Drama about apartheid due at Theatre Project"The Orange...


October 28, 1990|By J. Wynn Rousuck

Drama about apartheid due at Theatre Project

"The Orange Earth: Times in the Mind of Johnny Adams," a drama about apartheid by South African poet, philosopher and playwright Adam Small, opens a two-week run at the Theatre Project on Wednesday.

Produced and performed by the Seven Stages theater company of Atlanta, "The Orange Earth" is set in a prison and a courtroom. But "more importantly," the playwright says, "it takes place in the mind" of a fictitious political prisoner accused of planting a bomb.

"The Orange Earth" will be presented at the Theatre Project, 45 W. Preston St., Wednesdays to Saturdays at 8 p.m. and Sundays at 3 p.m. though Nov. 11. Tickets are $10 to $16, with a limited number of free tickets available to Baltimore city public school teachers and students. For more information call 752-8558. Handel is the dark horse among the great composers and nothing has shed more light upon this important and misunderstood figure than the annual Maryland Handel Festival and Conference. The festival, which celebrates its 10th year Wednesday to next Sunday at the University of Maryland in College Park, once again will draw great performers of Baroque music -- conductor Nicholas McGegan and cellist Anner Bylsma, among others -- and present rarely heard works (the repertory includes the opera "Agrippina" and the sacred drama "Joseph and His Brethren").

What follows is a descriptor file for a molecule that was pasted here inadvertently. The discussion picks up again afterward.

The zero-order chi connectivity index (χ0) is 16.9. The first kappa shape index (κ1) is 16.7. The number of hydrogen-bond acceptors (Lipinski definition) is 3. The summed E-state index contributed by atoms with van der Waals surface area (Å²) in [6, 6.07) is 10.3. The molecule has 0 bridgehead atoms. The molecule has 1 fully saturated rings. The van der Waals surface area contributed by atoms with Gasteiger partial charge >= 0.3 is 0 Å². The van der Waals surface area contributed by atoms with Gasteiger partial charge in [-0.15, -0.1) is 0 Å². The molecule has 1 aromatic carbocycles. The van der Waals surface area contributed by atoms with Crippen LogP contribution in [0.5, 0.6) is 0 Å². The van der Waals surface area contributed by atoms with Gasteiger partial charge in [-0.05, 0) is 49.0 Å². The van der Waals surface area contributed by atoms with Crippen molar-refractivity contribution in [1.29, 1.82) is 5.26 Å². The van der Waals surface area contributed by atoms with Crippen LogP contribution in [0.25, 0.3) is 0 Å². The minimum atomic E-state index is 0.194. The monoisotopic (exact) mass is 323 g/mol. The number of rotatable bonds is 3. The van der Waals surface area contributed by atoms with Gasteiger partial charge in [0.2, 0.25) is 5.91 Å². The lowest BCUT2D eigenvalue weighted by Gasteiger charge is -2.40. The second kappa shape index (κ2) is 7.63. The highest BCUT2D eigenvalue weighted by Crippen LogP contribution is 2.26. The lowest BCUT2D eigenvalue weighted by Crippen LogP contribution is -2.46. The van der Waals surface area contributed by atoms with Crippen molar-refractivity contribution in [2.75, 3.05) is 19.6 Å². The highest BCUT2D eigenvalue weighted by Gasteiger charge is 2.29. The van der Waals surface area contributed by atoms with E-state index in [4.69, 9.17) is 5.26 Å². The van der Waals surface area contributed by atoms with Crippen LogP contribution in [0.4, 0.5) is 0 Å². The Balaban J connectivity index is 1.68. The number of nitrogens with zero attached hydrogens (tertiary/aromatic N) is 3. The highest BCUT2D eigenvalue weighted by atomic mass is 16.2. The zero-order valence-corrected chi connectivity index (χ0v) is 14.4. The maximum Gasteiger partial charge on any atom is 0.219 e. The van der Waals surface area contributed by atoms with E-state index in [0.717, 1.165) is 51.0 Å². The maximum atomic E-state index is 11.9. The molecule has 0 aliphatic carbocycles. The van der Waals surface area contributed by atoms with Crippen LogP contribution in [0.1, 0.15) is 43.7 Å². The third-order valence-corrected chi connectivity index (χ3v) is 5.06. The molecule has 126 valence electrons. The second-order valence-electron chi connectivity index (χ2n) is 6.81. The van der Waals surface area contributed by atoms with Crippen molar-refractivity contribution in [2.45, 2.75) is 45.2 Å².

What is a little different this year is that the festival's first concert will be presented in Baltimore at Meyerhoff Hall. On Wednesday at 8 p.m. conductor Paul Traver, the Tafelmusik Baroque Orchestra and a distinguished cast of soloists including tenor John Aler and soprano Phyllis Bryn-Julson will perform "Messiah." Tickets, at the box office, are $11, $15 and $20. For further information about the festival's concerts and lectures, call (301) 405-5568.

Stephen Wigler Author, musician and performance artist Ed Sanders will read and perform his works on Thursday at 8 p.m. in the Maryland Institute, College of Art's Mount Royal Station Auditorium.

Mr. Sanders, a native of Woodstock, N.Y., and the author of nine books of poetry, three books of fiction and six books of non-fiction, has created many experimental musical instruments and has recorded his works with his theater group, The Fugs.

On Saturday from 8:30 a.m. to 4:30 p.m., he will present a workshop at the institute titled "The Visuality of Verse: A Day with Ed Sanders," intended to show participants how to transform poems from words a page to visual presentations. Admission to Thursday's performance is $5. The fee for the workshop is $60. Call 225-2219.

Kevin Brown

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